- W.Va. Official Signs Emergency Marcellus Rule
Tuesday, August 30, 2011
Knight Ridder/Tribune Business News
by Mannix Porterfield, The Register-Herald, Beckley, W.Va.
While legislators toil on something permanent and vastly more comprehensive, Secretary of State Natalie Tennant signed an emergency rule Monday regulating Marcellus shale natural gas.
Two specific meetings are planned during Sept. 12-14 interims by a select panel formed by the Joint Committee on Government and Finance, and a co-chairman says he expects to see the final amendments put to a vote.
Legislation bogged down in the final night of the regular session March 13, but acting Gov. Earl Ray Tomblin recently produced an emergency rule that Tennant said didn't reach her office until about a week ago.
"I am disappointed this matter took so long to resolve," the secretary said after signing the rule.
"This is a huge development opportunity that would diversify West Virginia's economy that has to be done promptly and responsibly."
If the Legislature fails to provide a permanent rule within 15 months, the emergency rules will expire under state law.
Tennant had 42 days to approve or deny the filing by the Department of Environmental Protection and said she signed it in the belief there should be no further delay for the industry. The DEP is scheduled to file a permanent rule Sept. 8, allowing a 30-day public comment period. All comments are to be posted on the secretary of state's Web site.
"I recognize there will be differing opinions about this rule, but I remind all those concerned that I can legally only approve the filing of the emergency rule or leave the process regulated in its current manner," she said.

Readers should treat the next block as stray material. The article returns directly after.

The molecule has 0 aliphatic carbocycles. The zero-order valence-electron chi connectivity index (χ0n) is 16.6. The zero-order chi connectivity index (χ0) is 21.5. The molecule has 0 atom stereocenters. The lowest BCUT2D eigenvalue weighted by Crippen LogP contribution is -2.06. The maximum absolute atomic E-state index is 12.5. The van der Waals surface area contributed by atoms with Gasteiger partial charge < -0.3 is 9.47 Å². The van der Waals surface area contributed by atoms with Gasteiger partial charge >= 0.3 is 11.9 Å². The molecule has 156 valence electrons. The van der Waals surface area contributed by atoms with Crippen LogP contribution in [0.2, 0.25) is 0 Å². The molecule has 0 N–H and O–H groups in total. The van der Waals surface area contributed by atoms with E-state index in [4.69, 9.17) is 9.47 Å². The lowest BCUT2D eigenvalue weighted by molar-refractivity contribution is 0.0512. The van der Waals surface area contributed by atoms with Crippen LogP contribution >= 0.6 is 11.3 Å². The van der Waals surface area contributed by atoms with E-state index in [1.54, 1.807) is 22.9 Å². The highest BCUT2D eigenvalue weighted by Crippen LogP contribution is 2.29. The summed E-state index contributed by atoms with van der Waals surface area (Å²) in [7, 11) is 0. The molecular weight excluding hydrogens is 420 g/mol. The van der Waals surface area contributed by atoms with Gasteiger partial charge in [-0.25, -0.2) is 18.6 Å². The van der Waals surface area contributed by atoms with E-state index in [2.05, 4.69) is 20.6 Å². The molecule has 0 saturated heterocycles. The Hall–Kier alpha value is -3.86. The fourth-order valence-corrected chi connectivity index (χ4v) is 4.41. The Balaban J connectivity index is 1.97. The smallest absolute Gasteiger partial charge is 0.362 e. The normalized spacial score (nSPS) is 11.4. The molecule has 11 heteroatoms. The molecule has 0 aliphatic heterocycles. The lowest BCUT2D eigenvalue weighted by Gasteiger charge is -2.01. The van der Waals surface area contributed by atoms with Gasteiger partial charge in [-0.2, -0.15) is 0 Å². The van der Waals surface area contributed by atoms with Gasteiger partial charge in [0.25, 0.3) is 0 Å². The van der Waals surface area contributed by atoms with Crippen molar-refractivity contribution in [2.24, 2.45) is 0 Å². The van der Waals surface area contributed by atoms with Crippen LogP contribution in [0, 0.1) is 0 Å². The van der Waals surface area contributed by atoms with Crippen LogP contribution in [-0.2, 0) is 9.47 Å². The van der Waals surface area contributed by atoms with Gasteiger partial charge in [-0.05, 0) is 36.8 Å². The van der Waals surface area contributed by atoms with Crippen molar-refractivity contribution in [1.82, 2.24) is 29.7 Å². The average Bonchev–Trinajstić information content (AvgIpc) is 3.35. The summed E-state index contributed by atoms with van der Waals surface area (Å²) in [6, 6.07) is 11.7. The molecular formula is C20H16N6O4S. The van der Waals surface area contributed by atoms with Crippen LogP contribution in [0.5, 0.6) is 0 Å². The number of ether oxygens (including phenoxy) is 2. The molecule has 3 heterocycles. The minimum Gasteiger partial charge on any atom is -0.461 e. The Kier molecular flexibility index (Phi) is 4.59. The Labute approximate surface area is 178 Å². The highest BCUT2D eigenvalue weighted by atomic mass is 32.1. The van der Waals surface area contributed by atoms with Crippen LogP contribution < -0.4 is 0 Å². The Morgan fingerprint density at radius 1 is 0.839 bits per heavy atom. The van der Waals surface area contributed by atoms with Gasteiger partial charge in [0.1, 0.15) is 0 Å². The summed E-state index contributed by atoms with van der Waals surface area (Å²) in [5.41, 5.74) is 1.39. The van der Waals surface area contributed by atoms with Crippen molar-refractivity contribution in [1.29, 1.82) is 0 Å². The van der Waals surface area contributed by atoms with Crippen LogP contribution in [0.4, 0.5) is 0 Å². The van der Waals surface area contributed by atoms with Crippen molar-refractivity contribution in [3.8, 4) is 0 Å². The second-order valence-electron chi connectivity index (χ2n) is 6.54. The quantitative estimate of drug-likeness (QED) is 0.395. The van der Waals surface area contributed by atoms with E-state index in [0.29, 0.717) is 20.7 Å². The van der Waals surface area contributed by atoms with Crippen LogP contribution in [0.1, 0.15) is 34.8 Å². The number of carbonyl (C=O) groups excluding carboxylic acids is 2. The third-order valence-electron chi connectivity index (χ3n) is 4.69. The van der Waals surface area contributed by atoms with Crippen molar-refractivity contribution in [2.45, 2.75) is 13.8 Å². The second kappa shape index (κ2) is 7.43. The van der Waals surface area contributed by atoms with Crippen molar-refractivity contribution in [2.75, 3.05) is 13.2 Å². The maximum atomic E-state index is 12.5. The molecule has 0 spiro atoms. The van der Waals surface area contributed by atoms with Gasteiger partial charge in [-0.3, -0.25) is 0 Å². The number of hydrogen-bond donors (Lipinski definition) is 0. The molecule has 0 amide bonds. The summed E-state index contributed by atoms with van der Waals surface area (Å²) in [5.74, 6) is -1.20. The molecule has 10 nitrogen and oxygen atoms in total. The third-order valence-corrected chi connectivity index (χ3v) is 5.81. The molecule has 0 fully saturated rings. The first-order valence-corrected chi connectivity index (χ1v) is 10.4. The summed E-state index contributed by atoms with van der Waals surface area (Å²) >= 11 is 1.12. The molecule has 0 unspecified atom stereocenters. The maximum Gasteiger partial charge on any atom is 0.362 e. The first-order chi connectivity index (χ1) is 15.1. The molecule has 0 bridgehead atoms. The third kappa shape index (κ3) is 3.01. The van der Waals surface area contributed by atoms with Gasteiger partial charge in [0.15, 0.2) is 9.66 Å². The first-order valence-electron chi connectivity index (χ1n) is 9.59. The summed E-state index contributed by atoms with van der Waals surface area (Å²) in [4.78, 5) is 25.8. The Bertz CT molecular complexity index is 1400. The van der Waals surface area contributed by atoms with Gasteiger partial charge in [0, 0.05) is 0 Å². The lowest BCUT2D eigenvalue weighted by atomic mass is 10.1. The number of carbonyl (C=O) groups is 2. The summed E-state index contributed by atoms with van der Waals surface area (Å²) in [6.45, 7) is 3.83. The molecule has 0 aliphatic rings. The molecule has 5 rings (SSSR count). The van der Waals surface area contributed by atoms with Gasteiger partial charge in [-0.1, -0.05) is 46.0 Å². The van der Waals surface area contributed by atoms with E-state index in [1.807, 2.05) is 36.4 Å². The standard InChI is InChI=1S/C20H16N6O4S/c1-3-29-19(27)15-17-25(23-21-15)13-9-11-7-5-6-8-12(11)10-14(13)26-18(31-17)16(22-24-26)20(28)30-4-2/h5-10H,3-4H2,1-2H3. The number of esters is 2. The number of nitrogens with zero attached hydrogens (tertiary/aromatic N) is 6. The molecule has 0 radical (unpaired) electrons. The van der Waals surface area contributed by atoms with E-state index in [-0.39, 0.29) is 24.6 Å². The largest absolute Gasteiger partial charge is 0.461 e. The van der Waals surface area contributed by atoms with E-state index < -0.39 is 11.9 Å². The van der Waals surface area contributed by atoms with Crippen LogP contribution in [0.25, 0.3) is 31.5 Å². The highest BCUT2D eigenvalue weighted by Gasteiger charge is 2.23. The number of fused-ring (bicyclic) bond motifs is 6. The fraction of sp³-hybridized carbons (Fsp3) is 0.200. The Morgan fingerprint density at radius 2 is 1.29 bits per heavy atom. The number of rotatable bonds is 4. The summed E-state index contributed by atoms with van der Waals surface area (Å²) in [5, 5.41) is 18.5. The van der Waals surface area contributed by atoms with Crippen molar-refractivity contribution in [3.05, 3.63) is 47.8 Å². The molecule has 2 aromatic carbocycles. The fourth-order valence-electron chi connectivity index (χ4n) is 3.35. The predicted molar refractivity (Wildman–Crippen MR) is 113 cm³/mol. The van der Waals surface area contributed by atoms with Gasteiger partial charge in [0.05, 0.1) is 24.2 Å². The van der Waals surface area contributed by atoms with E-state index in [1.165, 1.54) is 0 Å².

Marcellus shale was put on the back burner this month in back-to-back special sessions, giving the Legislature an opportunity to smooth out legal obstacles in a controversial House of Delegates redistricting plan.
A co-chairman of the select panel, Sen. Doug Facemire, D-Braxton, expects at least 13 amendments to be debated when members convene Sept. 12 and again two days later during next month's interims session.
"I'm confident we can probably finish this up in our September interims and have it ready to go back to our respective bodies and see if we can sell it to them," Facemire said in a recent interview.
Facemire said the panel is focusing on three major goals in seeking a workable piece of legislation -- protecting the environment, safeguarding the rights of surface owners, and giving the fledgling industry room in which to operate.
(c)2011 The Register-Herald (Beckley, W.Va.). Distributed by MCT Information Services.
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